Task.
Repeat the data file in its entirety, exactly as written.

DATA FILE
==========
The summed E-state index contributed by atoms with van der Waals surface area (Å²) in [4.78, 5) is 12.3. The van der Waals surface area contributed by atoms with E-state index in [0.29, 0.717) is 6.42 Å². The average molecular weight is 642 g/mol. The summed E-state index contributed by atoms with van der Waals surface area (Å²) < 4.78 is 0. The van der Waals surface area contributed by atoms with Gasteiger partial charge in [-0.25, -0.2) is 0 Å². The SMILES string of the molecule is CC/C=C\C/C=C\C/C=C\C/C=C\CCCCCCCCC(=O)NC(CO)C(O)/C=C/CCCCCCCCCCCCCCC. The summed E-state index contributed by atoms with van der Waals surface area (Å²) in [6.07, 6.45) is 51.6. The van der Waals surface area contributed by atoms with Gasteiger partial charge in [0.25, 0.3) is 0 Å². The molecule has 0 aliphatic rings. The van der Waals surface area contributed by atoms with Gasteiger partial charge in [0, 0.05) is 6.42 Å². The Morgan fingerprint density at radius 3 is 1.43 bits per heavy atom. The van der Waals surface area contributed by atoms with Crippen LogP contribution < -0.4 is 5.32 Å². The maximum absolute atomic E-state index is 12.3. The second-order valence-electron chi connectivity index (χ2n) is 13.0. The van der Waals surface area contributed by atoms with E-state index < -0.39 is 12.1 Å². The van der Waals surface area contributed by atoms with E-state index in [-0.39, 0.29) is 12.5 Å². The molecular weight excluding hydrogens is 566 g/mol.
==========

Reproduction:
The summed E-state index contributed by atoms with van der Waals surface area (Å²) in [4.78, 5) is 12.3. The van der Waals surface area contributed by atoms with E-state index in [0.29, 0.717) is 6.42 Å². The average molecular weight is 642 g/mol. The summed E-state index contributed by atoms with van der Waals surface area (Å²) < 4.78 is 0. The van der Waals surface area contributed by atoms with Gasteiger partial charge in [-0.25, -0.2) is 0 Å². The SMILES string of the molecule is CC/C=C\C/C=C\C/C=C\C/C=C\CCCCCCCCC(=O)NC(CO)C(O)/C=C/CCCCCCCCCCCCCCC. The summed E-state index contributed by atoms with van der Waals surface area (Å²) in [6.07, 6.45) is 51.6. The van der Waals surface area contributed by atoms with Gasteiger partial charge in [0.25, 0.3) is 0 Å². The molecule has 0 aliphatic rings. The van der Waals surface area contributed by atoms with Gasteiger partial charge in [0, 0.05) is 6.42 Å². The Morgan fingerprint density at radius 3 is 1.43 bits per heavy atom. The van der Waals surface area contributed by atoms with Crippen LogP contribution < -0.4 is 5.32 Å². The maximum absolute atomic E-state index is 12.3. The second-order valence-electron chi connectivity index (χ2n) is 13.0. The van der Waals surface area contributed by atoms with E-state index < -0.39 is 12.1 Å². The van der Waals surface area contributed by atoms with E-state index in [-0.39, 0.29) is 12.5 Å². The molecular weight excluding hydrogens is 566 g/mol.